To my surprise I received a special request today, from one of the oldest users of this software, asking me if it was possible to make SpritED run on newer versions of Windows. According to his report and a quick check I made there was only a single (and very ancient) component missing, no longer available from the MS archives, so I added it to the install script, repacked the whole thing and tested the new setup on my machine aaand…. now SpritED installs and runs perfectly on Windows 7.
Despite being “updated” to install on “modern” machines, I will probably maintain SpritED in the museum because I don’t think I’ll add more functionality or features anytime soon (or if I’ll ever “port it” to newer frameworks) but I’m at ease for the time being because those who still want to use it can actually run the program on their computers now.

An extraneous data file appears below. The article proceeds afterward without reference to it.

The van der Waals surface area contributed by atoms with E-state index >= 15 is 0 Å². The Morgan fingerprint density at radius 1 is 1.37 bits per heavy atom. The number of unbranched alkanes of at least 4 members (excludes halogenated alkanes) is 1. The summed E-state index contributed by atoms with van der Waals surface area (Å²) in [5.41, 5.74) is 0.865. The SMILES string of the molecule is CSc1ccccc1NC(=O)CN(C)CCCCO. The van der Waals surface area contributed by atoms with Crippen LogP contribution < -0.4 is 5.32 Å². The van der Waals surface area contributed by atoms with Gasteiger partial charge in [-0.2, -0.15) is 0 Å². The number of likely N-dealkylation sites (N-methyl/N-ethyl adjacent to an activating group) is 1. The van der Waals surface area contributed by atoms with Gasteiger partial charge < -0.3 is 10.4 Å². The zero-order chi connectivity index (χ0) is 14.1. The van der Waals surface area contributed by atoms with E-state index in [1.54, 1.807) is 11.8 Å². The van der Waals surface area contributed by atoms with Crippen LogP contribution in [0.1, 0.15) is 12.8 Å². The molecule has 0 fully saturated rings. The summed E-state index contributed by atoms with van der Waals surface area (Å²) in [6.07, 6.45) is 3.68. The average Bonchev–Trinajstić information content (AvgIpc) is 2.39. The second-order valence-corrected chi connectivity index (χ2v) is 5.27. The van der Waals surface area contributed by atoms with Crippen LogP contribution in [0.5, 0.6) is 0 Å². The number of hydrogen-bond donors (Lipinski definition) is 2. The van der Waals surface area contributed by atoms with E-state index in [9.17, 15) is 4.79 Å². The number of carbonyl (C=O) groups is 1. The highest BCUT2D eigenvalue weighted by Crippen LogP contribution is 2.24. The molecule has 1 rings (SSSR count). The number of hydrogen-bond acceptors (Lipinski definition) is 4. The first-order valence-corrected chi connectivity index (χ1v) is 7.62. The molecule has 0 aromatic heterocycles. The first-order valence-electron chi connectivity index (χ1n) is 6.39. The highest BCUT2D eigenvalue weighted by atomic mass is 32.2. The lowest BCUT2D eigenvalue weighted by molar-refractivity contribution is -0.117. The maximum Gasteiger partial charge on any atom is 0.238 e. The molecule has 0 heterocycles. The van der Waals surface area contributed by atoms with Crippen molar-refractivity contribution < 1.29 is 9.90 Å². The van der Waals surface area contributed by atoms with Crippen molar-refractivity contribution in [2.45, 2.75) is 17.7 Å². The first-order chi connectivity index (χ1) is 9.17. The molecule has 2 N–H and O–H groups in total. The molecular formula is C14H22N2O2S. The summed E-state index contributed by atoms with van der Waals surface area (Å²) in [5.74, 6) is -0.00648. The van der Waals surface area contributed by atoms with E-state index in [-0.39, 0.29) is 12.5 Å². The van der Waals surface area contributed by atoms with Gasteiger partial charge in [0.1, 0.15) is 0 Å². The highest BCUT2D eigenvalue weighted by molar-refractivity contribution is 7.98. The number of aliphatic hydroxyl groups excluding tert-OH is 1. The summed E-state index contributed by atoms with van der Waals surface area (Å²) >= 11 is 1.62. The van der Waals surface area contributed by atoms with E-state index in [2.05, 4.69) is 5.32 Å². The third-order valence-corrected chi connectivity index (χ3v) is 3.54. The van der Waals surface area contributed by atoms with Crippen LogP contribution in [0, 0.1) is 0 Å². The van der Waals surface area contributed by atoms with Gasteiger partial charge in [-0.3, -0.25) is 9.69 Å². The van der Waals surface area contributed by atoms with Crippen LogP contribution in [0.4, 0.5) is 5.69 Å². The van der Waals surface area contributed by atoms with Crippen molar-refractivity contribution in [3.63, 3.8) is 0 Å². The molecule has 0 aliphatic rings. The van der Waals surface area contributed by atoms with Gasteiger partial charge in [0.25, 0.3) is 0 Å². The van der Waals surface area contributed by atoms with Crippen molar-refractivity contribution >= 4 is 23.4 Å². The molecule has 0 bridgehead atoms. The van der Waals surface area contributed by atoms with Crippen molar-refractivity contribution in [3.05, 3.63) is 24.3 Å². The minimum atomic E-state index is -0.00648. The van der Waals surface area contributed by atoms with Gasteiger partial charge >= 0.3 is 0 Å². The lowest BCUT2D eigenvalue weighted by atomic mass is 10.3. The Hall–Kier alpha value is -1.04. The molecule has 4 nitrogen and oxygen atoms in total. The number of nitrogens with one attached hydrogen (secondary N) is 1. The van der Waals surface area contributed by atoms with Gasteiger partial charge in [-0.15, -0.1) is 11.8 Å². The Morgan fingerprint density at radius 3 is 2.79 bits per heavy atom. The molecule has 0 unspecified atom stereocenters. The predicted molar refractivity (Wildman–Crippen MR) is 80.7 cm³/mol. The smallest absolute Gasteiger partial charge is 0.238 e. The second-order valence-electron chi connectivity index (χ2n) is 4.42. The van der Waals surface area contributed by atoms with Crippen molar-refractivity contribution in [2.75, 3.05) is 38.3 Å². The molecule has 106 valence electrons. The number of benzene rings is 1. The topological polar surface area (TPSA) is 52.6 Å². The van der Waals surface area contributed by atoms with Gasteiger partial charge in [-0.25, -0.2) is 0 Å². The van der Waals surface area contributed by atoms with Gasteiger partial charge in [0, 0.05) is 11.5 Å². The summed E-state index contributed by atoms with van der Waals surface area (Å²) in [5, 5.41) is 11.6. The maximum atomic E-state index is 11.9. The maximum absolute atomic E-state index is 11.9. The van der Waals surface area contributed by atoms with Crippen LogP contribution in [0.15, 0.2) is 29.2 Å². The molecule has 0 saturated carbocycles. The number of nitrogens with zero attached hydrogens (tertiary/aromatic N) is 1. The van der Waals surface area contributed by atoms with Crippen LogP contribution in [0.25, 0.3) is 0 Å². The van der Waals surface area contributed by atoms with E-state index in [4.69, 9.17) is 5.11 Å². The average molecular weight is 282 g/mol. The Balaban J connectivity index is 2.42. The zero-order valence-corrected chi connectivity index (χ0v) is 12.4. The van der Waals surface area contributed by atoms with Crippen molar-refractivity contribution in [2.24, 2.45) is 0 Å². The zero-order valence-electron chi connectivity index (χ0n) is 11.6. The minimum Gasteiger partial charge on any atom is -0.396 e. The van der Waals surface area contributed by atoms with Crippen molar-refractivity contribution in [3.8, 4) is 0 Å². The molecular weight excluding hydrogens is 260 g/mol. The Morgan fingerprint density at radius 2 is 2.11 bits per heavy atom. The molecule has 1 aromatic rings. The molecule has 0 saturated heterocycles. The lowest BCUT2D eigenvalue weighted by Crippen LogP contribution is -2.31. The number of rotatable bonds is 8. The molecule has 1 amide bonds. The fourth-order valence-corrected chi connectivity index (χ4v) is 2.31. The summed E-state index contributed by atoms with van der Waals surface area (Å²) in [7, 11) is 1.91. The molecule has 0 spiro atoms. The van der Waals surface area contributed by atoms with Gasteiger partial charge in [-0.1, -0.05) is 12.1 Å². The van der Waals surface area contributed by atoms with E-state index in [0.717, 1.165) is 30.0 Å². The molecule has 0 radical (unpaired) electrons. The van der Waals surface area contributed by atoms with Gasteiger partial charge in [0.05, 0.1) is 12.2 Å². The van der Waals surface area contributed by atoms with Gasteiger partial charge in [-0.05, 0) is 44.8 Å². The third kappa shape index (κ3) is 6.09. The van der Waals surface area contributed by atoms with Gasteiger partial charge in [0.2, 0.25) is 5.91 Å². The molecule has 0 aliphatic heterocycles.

I’ll probably update the installer on the ticalc.org site soon, which was probably one of the places that helped people discover SpritED in the first place.
PhoneGap allows you to create apps for a wide range of devices from a single web-based (HTML+CSS+JS) project. Once you code your content in web format (a HTML5 game for instance) PhoneGap creates an app out of it. How is that done? Well, PhoneGap makes a project for your target platform that consists of a native app that launches a webview and loads your web-content there, providing also a JS bridge to some device-specific features (GPS, accelerometers, gallery, etc) creating what’s essentially called a “hybrid” app.